UK

'I'd Be Dead By Now If I Wasn't British': Activist Andy Hall Gives Chilling Interview From Thai Trial

03/09/2014 09:51 BST | Updated 03/09/2014 09:59 BST

The British activist who is on trial in Thailand after uncovering alleged “modern slavery” in a local pineapple factory says he would have been murdered for speaking out if he wasn’t a foreigner.

Andy Hall is facing up to seven years in prison and fines of more than $10 million (£6.1 million), after being sued on multiple charges by the factory’s owner, Natural Fruit, which claims his report sought to damage the Thai pineapple industry.

Human Rights Watch said the charges violate Hall's right to free speech and will have a “chilling effect“ on investigations of alleged rights abuses by Thai companies.

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Hall speaking outside the Bangkok court on Tuesday

Hundreds of trade groups have voiced their support for Hall and over 300,000 people have signed petitions calling for Natural Fruit to drop the charges. The first of his seven trials began on Tuesday.

Hall helped to write a report detailing working conditions for migrants from nearby Myanmar, also known as Burma, at the factory, including workers being beaten, illegal low pay and bosses confiscating passports. Workers had no right to annual leave, the report said, and would often faint due to overwork and heat.

One worker lost a finger and was given no compensation. Another died from an electric shock and their family was given less than a tenth of the legal compensation owed to them, the report alleged.

Speaking to The Huffington Post UK after the first day of his trial, Hall said people who spoke out against companies in Thailand were routinely threatened with violence. “If you were a Thai or a Myanmar person in my situation you would have been killed many years ago," he said.

“It's because I'm a high-profile foreigner that I can speak out. It’s dangerous in Thailand, there are hit men everywhere and they use violence to intimidate people. They lock people up.

“If I lose this trial it will have an incredibly chilling effect on people, because they are already so scared in this kind of climate. People have seen the way I’m being treated and they won’t want to go through this."

Scores of supporters gathered at the court in Bangkok today, including about 30 Myanmar migrant workers as well as Thai labour leaders, UN agencies, legal academics and a representative from the British embassy in Thailand.

“To have that kind of support made me really happy. I'm pleased these issues are getting attention, that's what's really important," said Hall.

Hall said Natural Fruit filed a fresh, seventh charge against him on Tuesday – a civil charge for an additional 100 million Thai Baht (£1.9 million).

The first trial is for a criminal defamation charge, relating to this interview Hall gave to Al Jazeera, in which he described the conditions of migrant workers in Thailand. It will conclude on 10 September.

Hall said he felt confident the charges would be dropped: “I don't see how this company can prove that I have bad intentions towards them.”

He continued: "I've been working in Thailand for 10 years and no-one's ever threatened me with anything. So I think if I win this case it will be an inspirational moment for everybody who's working on these issues, to make us feel that we can fight and we can stand up for people who are powerless.”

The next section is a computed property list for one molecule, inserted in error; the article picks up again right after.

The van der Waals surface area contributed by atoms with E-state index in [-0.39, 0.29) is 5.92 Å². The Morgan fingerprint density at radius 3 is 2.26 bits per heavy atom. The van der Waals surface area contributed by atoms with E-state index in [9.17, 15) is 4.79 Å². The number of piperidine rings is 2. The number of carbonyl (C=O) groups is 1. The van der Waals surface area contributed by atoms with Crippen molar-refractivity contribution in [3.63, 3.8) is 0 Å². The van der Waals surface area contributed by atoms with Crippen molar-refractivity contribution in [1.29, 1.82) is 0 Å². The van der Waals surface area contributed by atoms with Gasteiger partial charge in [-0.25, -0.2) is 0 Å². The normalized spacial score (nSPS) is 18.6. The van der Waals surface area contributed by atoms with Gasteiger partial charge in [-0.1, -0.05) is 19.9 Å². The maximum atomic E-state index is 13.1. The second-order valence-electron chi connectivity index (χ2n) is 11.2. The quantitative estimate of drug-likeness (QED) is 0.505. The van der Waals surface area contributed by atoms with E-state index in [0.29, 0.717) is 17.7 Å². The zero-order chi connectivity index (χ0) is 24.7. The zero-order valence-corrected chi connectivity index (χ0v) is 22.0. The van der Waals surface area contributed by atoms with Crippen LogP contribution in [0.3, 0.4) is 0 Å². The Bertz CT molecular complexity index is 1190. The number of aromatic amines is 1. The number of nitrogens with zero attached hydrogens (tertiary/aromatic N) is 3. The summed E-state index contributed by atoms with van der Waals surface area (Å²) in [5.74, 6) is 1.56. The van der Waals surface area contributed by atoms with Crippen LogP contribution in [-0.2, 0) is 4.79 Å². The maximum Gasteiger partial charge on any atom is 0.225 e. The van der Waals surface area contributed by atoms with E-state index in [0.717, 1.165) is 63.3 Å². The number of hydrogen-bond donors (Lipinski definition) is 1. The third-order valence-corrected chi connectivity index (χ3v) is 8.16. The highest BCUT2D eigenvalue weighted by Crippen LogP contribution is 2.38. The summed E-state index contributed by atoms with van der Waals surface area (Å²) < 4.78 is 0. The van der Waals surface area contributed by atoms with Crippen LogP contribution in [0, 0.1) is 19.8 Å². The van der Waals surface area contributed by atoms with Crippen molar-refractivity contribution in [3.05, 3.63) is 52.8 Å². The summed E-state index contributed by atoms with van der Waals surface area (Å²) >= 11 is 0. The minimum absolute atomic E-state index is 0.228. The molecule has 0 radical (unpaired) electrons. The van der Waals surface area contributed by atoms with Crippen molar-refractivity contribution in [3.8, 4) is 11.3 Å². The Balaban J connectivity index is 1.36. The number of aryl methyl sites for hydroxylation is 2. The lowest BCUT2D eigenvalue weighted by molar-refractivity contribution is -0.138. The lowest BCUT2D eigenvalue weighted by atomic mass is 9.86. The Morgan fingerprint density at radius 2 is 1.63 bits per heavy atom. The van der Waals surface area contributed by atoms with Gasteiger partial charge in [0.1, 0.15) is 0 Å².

Despite only interviewing 12 workers for the Finnwatch report, Hall explained that his research team had undertaken two field trips to investigate conditions in the factory, and that believes the report reflected the situation at the time. "The interviews were just the last stage to follow up on what my team had told me. We were just reporting what the workers told us."

Virat Piyapornpaiboon, the owner of Natural Fruit, rejected the allegations outside the court on Tuesday, telling AFP: "The report caused damage to me and my company. Any accusations were not true... If true, why are there so many workers who want to work at my factory?"

Hall, who was born in Lincolnshire, helped to write the report for Finnish NGO Finnwatch. It was published in January 2013.

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Hall arrives at the court today for the first of his seven trials

Hall told HuffPost UK that the British government is failing to help him retrieve his passport, which has been seized by the Thai court.

He said its removal was "irrational, unreasonable and unlawful" as he is a human rights defender and plans to attend the trials.

Hall wants to be able to return to Myanmar where he has lived for the last year. Before this he spent nearly a decade living in Thailand working to expose abuse of workers in the country.

"I want my passport back because the courts seized it on the basis that I was a flight risk, and I’m not. I came back to Thailand to defend my name and I’m not going to run away from this case.

“Anyone who knows anything about me knows I’m not going to run away."

Hall says the UK embassy is "failing to implement" the UK government's human rights defenders policy, under which he believes he is entitled to keep his passport.

“I’ve asked the British government to help and they said that the Thai government has the right to take my passport. International law says that someone can’t take your passport unless they have a reason, so I don’t agree with them. I’m not a criminal, you know."

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Hall with supporters outside the court on the first day of his trials

In an email to Hall seen by The Huffington Post UK, the UK Foreign and Commonwealth Office (FCO) in London said the Thai court is entitled to keep possession of his passport until the cases are complete.

The FCO confirmed to Hall that he is regarded as a human rights defender, but has not replied to his further requests about his passport.